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Offseason | 2022

Spagnola: Going To Camp Looking For Answers


FRISCO, Texas – Here we go, the Cowboys beginning their quest to become the first NFC East team to repeat as division champs since 2004 when the Philadelphia Eagles won their fourth straight title.

Starts on Monday when the Cowboys arrive at their training camp site in weather-wonderful Oxnard, Calif., to begin serious preparation for the upcoming 17-game 2022 NFL season.

The resume` for defending 2021 NFC East champs highlights a 12-5 season, their second division title in the past four seasons and fourth in the past eight, but knowing they were eliminated in the first round of the playoffs, 23-17, by NFC title-game bound San Francisco.

They also arrive facing more questions in need of correct answers than a Jeopardy contestant under the category of football unknowns.

Such as:

For at least a 10-win season, this NFL team must cypher out the wide receiver position.

Response: Who are the Dallas Cowboys?

Like, for another division title season, this NFL team must compensate for the absence of defensive end Randy Gregory.

Response: Who are the Dallas Cowboys?

Like, for winning more than one playoff game in a single season, something they have not done since the 1995 Super Bowl-winning season, this team's offensive line must be put back together again.

Response: Who are the Dallas Cowboys?

Catch my drift.

Was basically asked last weekend at the East Dallas Exchange Club fundraiser dinner what would be your three top Cowboys concerns heading into training camp. Those were my answers.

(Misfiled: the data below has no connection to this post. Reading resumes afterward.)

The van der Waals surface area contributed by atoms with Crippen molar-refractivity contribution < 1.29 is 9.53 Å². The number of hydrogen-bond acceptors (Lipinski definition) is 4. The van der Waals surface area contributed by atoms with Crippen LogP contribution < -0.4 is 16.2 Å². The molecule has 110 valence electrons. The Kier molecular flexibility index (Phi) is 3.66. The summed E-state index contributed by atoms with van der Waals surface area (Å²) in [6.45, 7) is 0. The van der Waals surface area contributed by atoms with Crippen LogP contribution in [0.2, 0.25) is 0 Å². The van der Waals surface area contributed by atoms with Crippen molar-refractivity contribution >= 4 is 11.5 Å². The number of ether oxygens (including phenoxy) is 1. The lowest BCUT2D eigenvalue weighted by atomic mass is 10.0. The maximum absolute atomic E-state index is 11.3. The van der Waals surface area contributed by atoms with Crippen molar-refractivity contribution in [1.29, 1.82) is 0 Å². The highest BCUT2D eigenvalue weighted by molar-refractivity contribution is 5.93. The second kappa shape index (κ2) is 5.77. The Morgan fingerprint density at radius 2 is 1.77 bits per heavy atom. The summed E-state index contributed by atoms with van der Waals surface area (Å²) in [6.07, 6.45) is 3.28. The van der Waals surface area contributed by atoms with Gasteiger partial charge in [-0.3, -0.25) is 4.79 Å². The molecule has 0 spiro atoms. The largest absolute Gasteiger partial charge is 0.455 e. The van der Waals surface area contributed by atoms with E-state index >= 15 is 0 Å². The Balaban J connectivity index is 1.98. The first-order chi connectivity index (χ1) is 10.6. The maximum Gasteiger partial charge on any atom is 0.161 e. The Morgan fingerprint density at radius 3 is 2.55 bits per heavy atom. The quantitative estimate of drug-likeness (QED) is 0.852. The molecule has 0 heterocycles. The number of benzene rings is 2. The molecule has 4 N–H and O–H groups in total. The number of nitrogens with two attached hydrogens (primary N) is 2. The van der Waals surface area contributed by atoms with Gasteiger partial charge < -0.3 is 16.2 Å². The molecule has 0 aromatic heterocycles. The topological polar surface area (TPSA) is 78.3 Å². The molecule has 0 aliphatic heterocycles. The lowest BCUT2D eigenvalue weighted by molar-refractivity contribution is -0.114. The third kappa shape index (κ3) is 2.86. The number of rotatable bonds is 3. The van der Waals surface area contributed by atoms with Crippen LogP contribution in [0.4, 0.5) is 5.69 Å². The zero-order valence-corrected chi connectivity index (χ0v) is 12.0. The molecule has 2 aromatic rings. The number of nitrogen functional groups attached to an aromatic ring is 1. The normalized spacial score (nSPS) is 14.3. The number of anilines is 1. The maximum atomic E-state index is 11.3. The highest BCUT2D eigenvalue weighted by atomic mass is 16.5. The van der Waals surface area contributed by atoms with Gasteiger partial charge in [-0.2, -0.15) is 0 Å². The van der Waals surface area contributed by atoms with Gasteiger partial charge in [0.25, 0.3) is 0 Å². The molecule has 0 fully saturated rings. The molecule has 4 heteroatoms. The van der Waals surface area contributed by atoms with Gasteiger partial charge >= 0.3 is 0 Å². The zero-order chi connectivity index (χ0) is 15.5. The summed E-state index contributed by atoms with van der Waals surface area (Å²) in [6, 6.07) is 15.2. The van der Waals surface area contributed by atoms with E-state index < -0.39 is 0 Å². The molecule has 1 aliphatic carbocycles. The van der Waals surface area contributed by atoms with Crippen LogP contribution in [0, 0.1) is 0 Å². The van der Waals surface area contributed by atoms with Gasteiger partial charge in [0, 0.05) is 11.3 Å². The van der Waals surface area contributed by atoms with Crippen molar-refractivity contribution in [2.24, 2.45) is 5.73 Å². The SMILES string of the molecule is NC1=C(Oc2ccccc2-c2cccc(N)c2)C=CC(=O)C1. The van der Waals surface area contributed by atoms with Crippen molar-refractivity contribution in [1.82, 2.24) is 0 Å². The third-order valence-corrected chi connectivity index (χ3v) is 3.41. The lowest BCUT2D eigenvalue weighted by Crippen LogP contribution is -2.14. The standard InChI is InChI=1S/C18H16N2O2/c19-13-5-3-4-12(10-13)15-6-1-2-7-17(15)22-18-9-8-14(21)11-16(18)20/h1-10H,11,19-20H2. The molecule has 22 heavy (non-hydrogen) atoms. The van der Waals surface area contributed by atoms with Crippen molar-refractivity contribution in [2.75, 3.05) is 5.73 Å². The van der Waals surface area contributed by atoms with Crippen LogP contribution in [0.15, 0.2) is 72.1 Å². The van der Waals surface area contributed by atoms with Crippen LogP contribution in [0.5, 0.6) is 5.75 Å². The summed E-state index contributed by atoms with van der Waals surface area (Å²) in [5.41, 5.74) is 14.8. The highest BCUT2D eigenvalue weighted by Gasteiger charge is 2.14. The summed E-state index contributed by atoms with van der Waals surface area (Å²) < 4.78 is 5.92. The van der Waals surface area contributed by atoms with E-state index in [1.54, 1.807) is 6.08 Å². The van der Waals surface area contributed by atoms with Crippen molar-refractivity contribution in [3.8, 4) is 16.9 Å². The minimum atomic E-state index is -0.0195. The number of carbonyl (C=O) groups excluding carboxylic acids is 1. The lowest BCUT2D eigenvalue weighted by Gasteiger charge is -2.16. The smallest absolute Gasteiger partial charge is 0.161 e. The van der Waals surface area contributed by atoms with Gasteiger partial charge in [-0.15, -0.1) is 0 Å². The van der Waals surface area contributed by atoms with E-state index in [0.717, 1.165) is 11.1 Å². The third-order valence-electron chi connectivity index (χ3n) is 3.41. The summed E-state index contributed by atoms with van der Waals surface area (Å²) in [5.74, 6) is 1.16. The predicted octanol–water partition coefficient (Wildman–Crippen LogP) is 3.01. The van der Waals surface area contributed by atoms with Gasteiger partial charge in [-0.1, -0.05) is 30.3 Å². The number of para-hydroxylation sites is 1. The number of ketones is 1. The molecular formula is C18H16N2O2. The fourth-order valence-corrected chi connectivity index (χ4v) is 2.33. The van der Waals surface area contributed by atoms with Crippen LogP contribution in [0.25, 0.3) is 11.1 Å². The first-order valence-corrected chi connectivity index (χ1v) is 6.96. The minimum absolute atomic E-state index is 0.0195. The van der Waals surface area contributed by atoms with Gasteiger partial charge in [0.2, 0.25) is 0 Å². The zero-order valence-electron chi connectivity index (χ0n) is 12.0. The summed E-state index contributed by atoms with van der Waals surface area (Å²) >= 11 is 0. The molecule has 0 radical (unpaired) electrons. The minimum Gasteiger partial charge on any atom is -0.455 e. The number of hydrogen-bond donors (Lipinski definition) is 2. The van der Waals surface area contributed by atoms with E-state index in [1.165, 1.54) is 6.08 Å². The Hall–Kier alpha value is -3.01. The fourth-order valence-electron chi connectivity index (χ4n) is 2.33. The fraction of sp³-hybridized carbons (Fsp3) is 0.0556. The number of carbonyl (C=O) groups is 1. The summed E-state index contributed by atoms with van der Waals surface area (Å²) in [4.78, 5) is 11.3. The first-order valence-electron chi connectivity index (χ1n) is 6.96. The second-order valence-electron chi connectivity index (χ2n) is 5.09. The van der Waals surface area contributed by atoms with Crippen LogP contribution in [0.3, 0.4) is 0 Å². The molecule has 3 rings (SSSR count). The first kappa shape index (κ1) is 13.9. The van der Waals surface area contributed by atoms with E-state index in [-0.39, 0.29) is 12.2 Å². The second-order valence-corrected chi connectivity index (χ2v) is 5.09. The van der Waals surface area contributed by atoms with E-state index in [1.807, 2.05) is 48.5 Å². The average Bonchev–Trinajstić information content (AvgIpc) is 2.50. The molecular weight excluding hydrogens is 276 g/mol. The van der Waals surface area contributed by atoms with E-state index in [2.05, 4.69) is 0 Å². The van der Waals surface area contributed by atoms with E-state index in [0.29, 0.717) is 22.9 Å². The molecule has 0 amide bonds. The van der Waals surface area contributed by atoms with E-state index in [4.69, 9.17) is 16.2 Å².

Then, for all the money, the guy presses forward with: "Can they."

And my consistent response has been, "Dunno, that's what we're going to training camp to find out."

And you know what, truth be known, that's what they are going to training camp for, too, to find answers to these pressing questions.

Now this is not uncommon for teams this time of year heading into training camp in search of answers to the many questions hovering overhead. Everyone has them. It's just that we know more intimately the ones facing the Cowboys, the team owning the NFC East record for winning the most consecutive division titles since its 1970 inception, five from 1992-96, and having matched the Eagles' second longest streak of four, doing so from 1976-79.

So, let's discuss.

Here is what we know about wide receiver. There is no more Amari Cooper, the Cowboys deciding to trade their perceived No. 1 wideout to save some cap space, maybe even the cap space funds having been budgeted for the Gregory re-signing. There is no more jack-of-all-trades Cedrick Wilson, capable of No. 2 or 3 receiver status who left for Miami's guaranteed riches in free agency.

And most of all we know perceived No. 2 candidate, Michael Gallup, likely will miss the first month of the season returning from his early February ACL repair surgery.

In camp, they must find out if a couple of guys can step up into roles they have never played. First, James Washington, mostly a backup guy during his four years in Pittsburgh, having started 25 games with the Steelers, but just nine in the past two years (54 catches, 677 yards, 7 TDs). But if he can't . . . .

Then there is third-round draft choice Jalen Tolbert. Sure looks the part. Sure had an impressive offseason. My good money is on him becoming at least the third guy, but . . . he has yet to play a down of NFL football. After that, we're looking at perennial backup Noah Brown, second-year Simi Fehoko with all of seven rookie NFL snaps and the likes of T.J. Vasher (no NFL snaps) or 2021 practice squad rookie Brandon Smith.

See what I mean at wide receiver.